Category Archives: ideas

Walter Benjamin’s Berlin Walking Tour

I recently took a trip to Berlin. The city has a difficult past and was home to many influential philosophers. While many lived and wrote in Berlin, fewer were born and raised there. Walter Benjamin, though, was one of the few. He grew up in Berlin.

I brought Benjamin’s autobiographical essay “A Berlin Chronicle” on the trip. I read the essay each night and circled references to particular streets and parks, as well as phrases, commentaries, and concepts which Benjamin expresses about or close to those locations.

Inspired by the Stanford University mapping project for this essay, I made a walking tour out of it. (I’m not the first to think of doing something like this.)

If you’d like to do this walking tour, follow the directions below. The idea is to amble around the city, find each street or place, and do the activity with friends or strangers. (The numbers correspond to places in the text and not necessarily the order in which you should complete the activities.)

Walter Benjamin’s Berlin Walking Tour

6)  At Chauseestrasse, open your imagination to a boundless horizon.

11) Thinking of the people closes to you emotionally, go to Kupfergraben and contract your life into a single, profound symbol.

10) Stand somewhere on Kochstrasse and list five mysteries of your father’s work or job.

8) On Magdeburgerstrasse, find 1-2 examples of how your imagination adorns the edges of your memory with capricious frills.

9) At the Lutzkow Quay come up with an aphorism, an image with a caption, or a first attempt at philosophical reflection on “nobility.”

5) Go to Schillstrasse and talk about a time when you emanated forlornness.

4) Pause life at the Lichtenstein Gate.

7) Find a decisive bench in the Tiergarten. Debate a political question.

3) Either write a poem for Fritz Henle at his street Klopstockstrasse, or, in his honor, turn an insignificant phrase into a magic formula that heals a wound.

1) Go to Carmerstrasse, where Benjamin was born. Remember the place you were born, particularly the colors.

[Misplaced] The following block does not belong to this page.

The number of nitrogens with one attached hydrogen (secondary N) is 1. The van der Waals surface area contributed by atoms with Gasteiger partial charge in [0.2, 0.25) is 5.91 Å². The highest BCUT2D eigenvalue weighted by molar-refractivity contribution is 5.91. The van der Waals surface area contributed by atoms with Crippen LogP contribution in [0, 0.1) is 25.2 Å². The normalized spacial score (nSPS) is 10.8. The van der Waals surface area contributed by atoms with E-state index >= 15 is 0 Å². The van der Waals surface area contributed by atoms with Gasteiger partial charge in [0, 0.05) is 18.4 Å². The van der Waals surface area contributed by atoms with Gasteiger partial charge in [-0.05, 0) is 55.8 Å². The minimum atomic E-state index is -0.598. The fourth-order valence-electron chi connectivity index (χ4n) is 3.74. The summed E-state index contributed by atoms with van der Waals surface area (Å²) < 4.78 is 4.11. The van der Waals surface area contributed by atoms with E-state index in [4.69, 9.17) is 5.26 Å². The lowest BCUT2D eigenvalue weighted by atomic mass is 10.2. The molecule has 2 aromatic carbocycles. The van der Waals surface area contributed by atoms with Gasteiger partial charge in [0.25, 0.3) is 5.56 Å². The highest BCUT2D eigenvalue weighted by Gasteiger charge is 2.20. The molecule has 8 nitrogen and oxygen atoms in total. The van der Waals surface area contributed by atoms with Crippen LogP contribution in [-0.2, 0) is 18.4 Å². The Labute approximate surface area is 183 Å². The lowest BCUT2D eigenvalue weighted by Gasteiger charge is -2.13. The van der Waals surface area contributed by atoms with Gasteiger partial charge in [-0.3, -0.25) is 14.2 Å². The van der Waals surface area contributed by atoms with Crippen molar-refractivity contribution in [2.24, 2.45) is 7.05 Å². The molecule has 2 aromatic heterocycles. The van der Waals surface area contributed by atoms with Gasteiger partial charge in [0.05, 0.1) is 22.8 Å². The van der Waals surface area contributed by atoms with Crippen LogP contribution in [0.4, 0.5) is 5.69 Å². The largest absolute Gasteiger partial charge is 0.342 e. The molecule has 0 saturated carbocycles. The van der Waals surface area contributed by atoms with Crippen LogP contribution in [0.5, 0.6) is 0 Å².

Eight Ways to Say No

I barely remembered this as part of my DARE training in 4th grade, but now it seems extremely helpful–particularly with insidious ideologies. (Thanks for remembering Erica!)

Meaning, Pictures, and Reality–Online Discussion at Art=Text=Art

I’m moderating an online discussion this week at artequalstext.com. Here’s the prompt:

My question for this week’s discussion is about meaning, pictures, and reality. Given Mel Bochner’s explicit interest in Ludwig Wittgenstein–and this exhibit’s general interest in language and art–it could be interesting to (re)visit what Wittgenstein, early in his career, called the “picture theory of meaning.” The Internet Encyclopedia of Philosophy summarizes it well. “According to this theory propositions are meaningful insofar as they picture states of affairs or matters of empirical fact.” Wittgenstein writes as much in proposition 4.01 of his Tractatus Logico-Philosophicus. 

“The proposition is a picture of reality. The proposition is a model of the reality as we think it is.”

We picture reality to ourselves–that’s what it means to “make sense” in the picture theory of meaning. One interpretation of this theory, extremely significant for the history of science, is that “[a]nything normative, supernatural or (one might say) metaphysical must, it therefore seems, be nonsense.” (IEP) Since we can’t picture things that are “metaphysical” like God, morals, or existence-as-such (things beyond what we can observe), then it is impossible to make sense when talking about them.

This is generally called “the problem of unobservables,” and was present in the positivist and empiricist traditions both before and after Wittgenstein’s early work. A common response to this problem, and Wittgenstein’s view of it, is that the things we can’t observe–God, morality, even knowledge itself–seem very real to us, perhaps more real than the things we observe!

Here is a fascinating occasion of tension, particularly between art and text.  On the one hand, the picture theory of meaning prioritizes images. Without images we can’t understand what we mean when we communicate with one another. On the other hand, this same theory rejects the possibility that we can make sense when communicating about what seems the most real: God, morality, and what it means to exist. My questions, huge as they may be, are: What is reality? Is it what we picture or what we observe? In other words, is it possible to make sense when speaking about things we can’t observe? What role do images play here?

 

Rolling Jubilee

Another interesting project out of the StrikeDebt group of OWS: Rolling Jubilee.  

From the website:

Rolling Jubilee is a bailout of the people by the people. With your help we buy defaulted personal debt for pennies on the dollar.
Instead of collecting it, we abolish it.

The Jubilee begins November 15.

New review at Full Stop.

After a long hiatus Full Stop was kind enough to publish my review of Luc Boltanski’s latest book, On Critique.

Retraction

A couple weeks ago I wrote a post about Downton Abbey and Aristotle and natural slavery. After getting several troubled responses to this post I’ve taken it down. The interpretations of it were way beyond what I intended and I realized my own lack of understanding of what I was saying.

Thanks to those who took the time to trouble themselves about it. I’m going to read a little more about the topic before I blog about it again.

Schooling Bubble